WITH the government allotting some P9 trillion for infrastructure development in the next six years, a key executive of one of the country’s biggest water concessionaires has expressed confidence the local banking industry has enough liquidity to finance the lined-up infrastructure undertakings.
In a forum, titled “Build, Build, Build—Achieving Sustainable & Inclusive Growth”, held recently by BDO Private Bank (BDOPB) for select high net-worth clients, Maynilad President and CEO Ramoncito S. Fernandez said as long as the government can maintain a stable economy and the sanctity of contracts are guaranteed and honored, private companies will be motivated to invest in these infrastructure projects.
At the same time, he urged local businesses to keep their investments within the confines of the domestic economy to boost the Philippine banking industry and also positively impact the infrastructure initiatives of the government.
“Continue believing in the Philippine banking industry. Don’t bring your money outside. Our banks have enough liquidity to support these projects,” he told the forum’s attendees.
BDOPB is a wholly owned subsidiary of BDO Unibank serving the affluent market. As of end-June 2017, its assets under management reached P371.28 billion.
BDOPB has built an onshore model that serves the market’s emerging wealthy to the ultra-high net-worth segment, comparable to that of its bigger global counterparts. While private banking is still a developing market in the Philippines, BDOPB has already developed a niche segment to meet key objectives, such as growing personal investments, establishing a stable family wealth plan and estate planning.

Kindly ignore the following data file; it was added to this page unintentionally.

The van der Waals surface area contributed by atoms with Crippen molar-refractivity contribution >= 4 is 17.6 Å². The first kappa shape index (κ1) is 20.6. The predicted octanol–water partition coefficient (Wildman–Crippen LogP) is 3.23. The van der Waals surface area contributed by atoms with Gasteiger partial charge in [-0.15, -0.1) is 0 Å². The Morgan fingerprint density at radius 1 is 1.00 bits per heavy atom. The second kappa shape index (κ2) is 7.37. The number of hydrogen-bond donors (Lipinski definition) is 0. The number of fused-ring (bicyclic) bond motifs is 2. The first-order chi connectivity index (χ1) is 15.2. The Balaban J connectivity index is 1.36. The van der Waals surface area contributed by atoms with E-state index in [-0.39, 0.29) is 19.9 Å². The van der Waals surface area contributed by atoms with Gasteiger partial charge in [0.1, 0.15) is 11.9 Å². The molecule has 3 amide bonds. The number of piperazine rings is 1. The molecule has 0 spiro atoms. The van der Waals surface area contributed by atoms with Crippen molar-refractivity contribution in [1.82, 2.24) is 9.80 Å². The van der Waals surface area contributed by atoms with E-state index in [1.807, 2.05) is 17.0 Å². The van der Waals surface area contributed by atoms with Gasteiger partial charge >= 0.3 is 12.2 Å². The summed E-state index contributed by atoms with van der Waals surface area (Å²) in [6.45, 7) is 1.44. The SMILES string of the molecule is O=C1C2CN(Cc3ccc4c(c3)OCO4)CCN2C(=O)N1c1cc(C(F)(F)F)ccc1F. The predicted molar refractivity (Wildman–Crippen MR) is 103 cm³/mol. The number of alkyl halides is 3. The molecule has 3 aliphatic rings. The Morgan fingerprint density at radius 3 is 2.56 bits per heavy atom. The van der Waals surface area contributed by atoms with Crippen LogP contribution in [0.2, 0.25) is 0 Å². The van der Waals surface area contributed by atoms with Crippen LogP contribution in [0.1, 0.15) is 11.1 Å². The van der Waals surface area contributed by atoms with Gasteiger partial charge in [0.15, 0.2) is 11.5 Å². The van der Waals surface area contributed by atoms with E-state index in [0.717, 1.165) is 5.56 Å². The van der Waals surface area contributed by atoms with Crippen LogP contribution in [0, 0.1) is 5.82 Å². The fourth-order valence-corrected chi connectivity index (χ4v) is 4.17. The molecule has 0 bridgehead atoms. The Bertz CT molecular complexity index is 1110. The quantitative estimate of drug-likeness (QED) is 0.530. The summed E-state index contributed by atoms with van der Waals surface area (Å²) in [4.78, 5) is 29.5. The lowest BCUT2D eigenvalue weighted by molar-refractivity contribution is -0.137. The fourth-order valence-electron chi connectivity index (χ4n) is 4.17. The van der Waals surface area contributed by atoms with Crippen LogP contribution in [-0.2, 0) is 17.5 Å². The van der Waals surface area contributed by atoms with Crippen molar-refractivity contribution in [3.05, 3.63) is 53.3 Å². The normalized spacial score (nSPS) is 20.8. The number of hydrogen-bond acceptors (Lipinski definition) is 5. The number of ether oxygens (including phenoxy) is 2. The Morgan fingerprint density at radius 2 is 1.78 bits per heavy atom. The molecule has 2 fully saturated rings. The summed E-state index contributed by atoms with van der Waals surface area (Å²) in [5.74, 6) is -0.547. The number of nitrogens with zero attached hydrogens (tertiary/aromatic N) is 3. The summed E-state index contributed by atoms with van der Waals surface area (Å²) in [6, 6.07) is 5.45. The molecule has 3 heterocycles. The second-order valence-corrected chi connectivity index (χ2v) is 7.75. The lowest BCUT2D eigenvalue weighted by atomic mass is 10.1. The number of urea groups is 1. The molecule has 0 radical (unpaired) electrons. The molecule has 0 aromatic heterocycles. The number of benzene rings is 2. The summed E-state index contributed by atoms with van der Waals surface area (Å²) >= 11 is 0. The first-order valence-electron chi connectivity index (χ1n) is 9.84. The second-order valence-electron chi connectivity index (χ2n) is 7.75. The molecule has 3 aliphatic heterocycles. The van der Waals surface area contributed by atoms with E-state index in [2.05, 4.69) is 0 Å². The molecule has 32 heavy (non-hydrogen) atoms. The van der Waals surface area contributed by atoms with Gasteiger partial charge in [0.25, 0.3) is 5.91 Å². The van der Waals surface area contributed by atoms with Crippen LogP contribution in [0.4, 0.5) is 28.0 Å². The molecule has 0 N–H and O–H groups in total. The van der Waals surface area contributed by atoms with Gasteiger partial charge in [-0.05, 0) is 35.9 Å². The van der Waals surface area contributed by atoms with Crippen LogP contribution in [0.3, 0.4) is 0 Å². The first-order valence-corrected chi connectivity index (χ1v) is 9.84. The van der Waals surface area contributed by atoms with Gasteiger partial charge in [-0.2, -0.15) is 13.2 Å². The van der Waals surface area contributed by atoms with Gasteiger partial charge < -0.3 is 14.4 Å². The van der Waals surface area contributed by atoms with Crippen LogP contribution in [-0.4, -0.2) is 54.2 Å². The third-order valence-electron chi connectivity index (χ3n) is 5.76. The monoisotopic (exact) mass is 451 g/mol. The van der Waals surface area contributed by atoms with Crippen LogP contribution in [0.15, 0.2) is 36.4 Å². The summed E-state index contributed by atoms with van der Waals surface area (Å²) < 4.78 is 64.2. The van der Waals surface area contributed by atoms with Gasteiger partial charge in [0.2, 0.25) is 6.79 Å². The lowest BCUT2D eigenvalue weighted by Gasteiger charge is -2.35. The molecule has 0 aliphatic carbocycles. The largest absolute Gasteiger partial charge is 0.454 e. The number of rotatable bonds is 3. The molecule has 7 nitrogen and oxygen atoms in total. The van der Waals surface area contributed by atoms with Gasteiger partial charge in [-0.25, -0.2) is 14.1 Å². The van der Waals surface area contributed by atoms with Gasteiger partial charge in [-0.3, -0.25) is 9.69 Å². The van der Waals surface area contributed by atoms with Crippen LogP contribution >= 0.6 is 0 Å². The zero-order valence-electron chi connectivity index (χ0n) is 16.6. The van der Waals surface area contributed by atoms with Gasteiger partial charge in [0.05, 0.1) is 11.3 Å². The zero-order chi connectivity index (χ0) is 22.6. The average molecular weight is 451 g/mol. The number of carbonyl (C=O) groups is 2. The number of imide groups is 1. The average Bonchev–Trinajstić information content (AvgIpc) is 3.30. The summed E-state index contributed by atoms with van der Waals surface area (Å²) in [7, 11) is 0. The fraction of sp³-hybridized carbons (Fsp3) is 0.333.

Aside from Fernandez, other invited panelists in the event include former Finance Secretary Margarito Teves, International Finance Corp. Senior Investment Officer Lulu Baclagon and Marie Christine Tang, an economist and local partner in the Philippines of New York-based think tank Global Source.
Meanwhile, CNN Philippines President and Emmy Awards winner Armie Jarin-Bennett served as the forum’s moderator.
Teves, for his part, said the government should encourage more private-sector participation in projects that are commercially viable other than just relying on a hybrid public-private partnerships (PPP). Under a hybrid PPP, the government will build the infrastructure projects and later bid out the operations and maintenance to the private sector.
“I would not advise the setup wherein it’s the government first that spends for the project and then the private sector comes in later on for the maintenance. The private sector should be fully involved with the project implementation at the onset,” he said. “Another problem with big-ticket mass-transport projects is they will surely entail huge user fees to recover the costs. The government needs to subsidize it if the rates have to be kept manageable.”
Baclagon, on one hand, said there should be long-term planning in the development of projects. “We can’t stop with the subway project. We’ve always been piecemeal with our planning and project implementation. Metro Manila would need 700 kilometers in mass-transport system to sufficiently address the needs of people living and working in Metro Manila,” she said.
One of the highlights of the government’s ambitious infrastructure initiative is the P227-billion Mega Manila Subway project, a 25-km underground transportation system connecting major business districts and government centers. In its first year, it is expected to serve 370,000 passengers per day. It will be funded through Official Development Assistance.
Meanwhile, Tang said the government should be clear on how projects would be funded, whether through taxes or user fees.
The government plans to appropriate P847.2 billion in the 2017 national budget for infrastructure projects, or approximately 5.3 percent of the country’s GDP, the highest allotment of a portion of GDP for infrastructure spending in 30 years.